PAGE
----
No Return Address

By Sigrid Ellis

Amanda Haines, you are the most hurtful, selfish, ungrateful little bitch. I can't believe I raised you. Two months you've been missing, and now I get this. Just this. This postcard, with no return address, no note, just a postmark from Madrid, Spain, and your initials. Lowercase initials, such a pretentious thing to do. If you had put an address on this postcard, I would tell you what I think of that, and what I think of you. I would send you this letter and tell you never to come back here. This isn't your home anymore. I can't even tell you this! I can't reach you at all! You—you are not my daughter anymore. Just—go to hell.


I got another postcard, Amanda. You don't have a passport, honey. How did you get to Europe? When you told me you had new friends that mattered to you, I thought you'd met a guy. Did you meet a guy? I didn't know where Bacezza, Italy, is, I looked it up online. But your first postcard was from Madrid. Do you need money? Where can I send it? I hear the trains are cheap. Are they clean?

Are you safe?


Rome, now. The postmark on this card is in Italian, and it says "Roma." I wish you'd put an address on these. Though, the way you're moving around, I think my letters wouldn't catch up with you. Well, you know, "letters." Not exactly letters, since you're not reading them. I have a little stack of these, now. A postcard from you, then a letter I can't send, then another postcard, then a letter. I wish you'd write more—something, anything more—than just your initials.

Your Grandma Elaine asked about you today. I told her you were traveling through Europe. She told me The Story, again, about her European tour in 1968. In this telling, she and her best friend Paulie spent one week busking with Gypsies in Spain. I can just imagine Aunt Paulie shaking a tambourine for money. Have you heard this version of the story before? I can't keep track, and the details always change.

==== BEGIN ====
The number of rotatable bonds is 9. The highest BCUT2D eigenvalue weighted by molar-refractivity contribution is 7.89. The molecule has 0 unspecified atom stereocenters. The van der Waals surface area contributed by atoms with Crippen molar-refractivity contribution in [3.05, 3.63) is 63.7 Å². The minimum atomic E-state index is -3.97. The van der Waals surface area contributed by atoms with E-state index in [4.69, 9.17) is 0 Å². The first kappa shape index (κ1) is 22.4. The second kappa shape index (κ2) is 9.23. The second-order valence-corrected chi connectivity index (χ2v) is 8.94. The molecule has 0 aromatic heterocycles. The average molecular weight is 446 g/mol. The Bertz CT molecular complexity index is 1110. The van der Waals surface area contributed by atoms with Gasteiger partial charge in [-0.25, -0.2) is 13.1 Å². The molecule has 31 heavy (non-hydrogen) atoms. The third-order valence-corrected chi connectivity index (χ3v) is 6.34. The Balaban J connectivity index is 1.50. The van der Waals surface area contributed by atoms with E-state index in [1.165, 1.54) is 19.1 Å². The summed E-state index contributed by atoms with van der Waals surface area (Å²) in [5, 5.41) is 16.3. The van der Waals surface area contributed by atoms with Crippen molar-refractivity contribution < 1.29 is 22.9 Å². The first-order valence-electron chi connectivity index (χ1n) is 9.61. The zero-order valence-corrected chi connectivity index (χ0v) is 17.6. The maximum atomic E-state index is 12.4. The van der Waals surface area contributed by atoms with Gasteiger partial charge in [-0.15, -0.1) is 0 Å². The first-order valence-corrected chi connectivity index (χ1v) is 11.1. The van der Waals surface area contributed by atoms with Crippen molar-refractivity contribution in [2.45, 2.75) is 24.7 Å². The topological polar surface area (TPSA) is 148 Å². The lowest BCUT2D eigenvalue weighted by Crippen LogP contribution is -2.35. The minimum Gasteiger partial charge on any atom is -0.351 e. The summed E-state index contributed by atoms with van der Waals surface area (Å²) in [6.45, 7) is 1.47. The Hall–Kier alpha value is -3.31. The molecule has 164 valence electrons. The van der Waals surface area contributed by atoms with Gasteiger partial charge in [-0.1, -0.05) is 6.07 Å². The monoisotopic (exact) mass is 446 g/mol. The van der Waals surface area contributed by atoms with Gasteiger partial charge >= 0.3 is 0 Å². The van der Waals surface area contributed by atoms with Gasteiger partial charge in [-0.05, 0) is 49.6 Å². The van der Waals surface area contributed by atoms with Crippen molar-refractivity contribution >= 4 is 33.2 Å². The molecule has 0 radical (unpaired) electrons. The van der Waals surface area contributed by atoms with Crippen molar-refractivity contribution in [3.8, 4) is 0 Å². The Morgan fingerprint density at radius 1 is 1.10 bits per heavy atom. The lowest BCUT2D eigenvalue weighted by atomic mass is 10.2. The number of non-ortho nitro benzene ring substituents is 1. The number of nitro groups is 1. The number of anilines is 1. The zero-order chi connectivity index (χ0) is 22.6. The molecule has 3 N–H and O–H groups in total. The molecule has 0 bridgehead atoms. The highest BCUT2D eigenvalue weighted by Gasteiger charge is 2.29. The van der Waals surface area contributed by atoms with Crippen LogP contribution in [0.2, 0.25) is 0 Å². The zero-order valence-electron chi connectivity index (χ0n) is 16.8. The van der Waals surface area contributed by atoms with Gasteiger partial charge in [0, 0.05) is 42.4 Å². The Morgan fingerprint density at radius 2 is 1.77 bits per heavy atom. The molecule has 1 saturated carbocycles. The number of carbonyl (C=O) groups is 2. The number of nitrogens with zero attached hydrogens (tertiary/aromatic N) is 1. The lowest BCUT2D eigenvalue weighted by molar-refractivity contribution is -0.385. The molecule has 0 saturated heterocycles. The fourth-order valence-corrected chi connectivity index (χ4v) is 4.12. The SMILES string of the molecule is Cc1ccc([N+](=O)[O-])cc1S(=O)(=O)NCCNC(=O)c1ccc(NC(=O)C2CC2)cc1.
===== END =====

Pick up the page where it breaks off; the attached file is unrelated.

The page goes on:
Well, of course the details change now. But they changed all the time even before her mind got this bad.

The apartment's calm with just me and Mom. She watches her shows and I try to work at the kitchen table. It's amazing how much I can do from home, even with Days of Our Lives running in the background. Is this show ever not on the air? Speaking of soaps, though, do you remember the case I told you about, with the family who had the pet parrot who was addicted to watching daytime dramas? Well, the kids showed back up in my workload. Their original foster placement didn't work out—no fault of theirs, the family had financial problems. I'm trying to find a placement for them together but I don't know if it will work out. The oldest boy, he's about your age, he's having a rough time. He wants me to promise him that he'll stay with his little sister. He told me that families have to stay together. I had to drive in to the office to meet with them—I couldn't have them here, in the kitchen! When this happens someone from the hospice comes and watches mom. Lately it's been the same guy, Keith. He's nice. And he's got a great voice.

Yeah.

Well, I'm glad we don't have a larger place, even if it would mean a home office for clients. You said often enough how you hated sharing the bathroom with Grandma, but if we lived in a bigger apartment I'd have a lot more to clean. And with Keith over, I do have to keep it tidy. And, as a plus, I can see your grandma from almost every room.

Your bedroom is just as you left it. Well, I went in and picked up the laundry. And some books and things you left out. And I folded your clothes and put them away. Except for the shirt you had on that last night you were home. It was so torn and stained—

I wish I knew how you were doing, honey.


All these postcards from Europe. All these postcards of beautiful places, with only your initials on the back. When you come home, you can read all the letters I've written back to you. Even the first one. I was mad, and hurt, and scared, and I said mean things to you. I thought about taking that one out, but—I love you more than anything. And that's why I said what I did. And I think when you read all my letters, you'll understand.

I was angry when we had that fight, too. Our last fight, though I didn't know that at the time. What did you expect me to say? You come in late and you're bloody and filthy, and you tell me some story about "the fey," and "faeries." About the fey and our family and a war. You said, "I have to go, Mom. The Unseelie Court has taken the Southern Provinces, and only our family's bloodline can save the High Ones." It makes no sense. Those are things out of stories, out of books. I just want to know, Amanda—in what universe did you think I would not ask you what drugs you were on?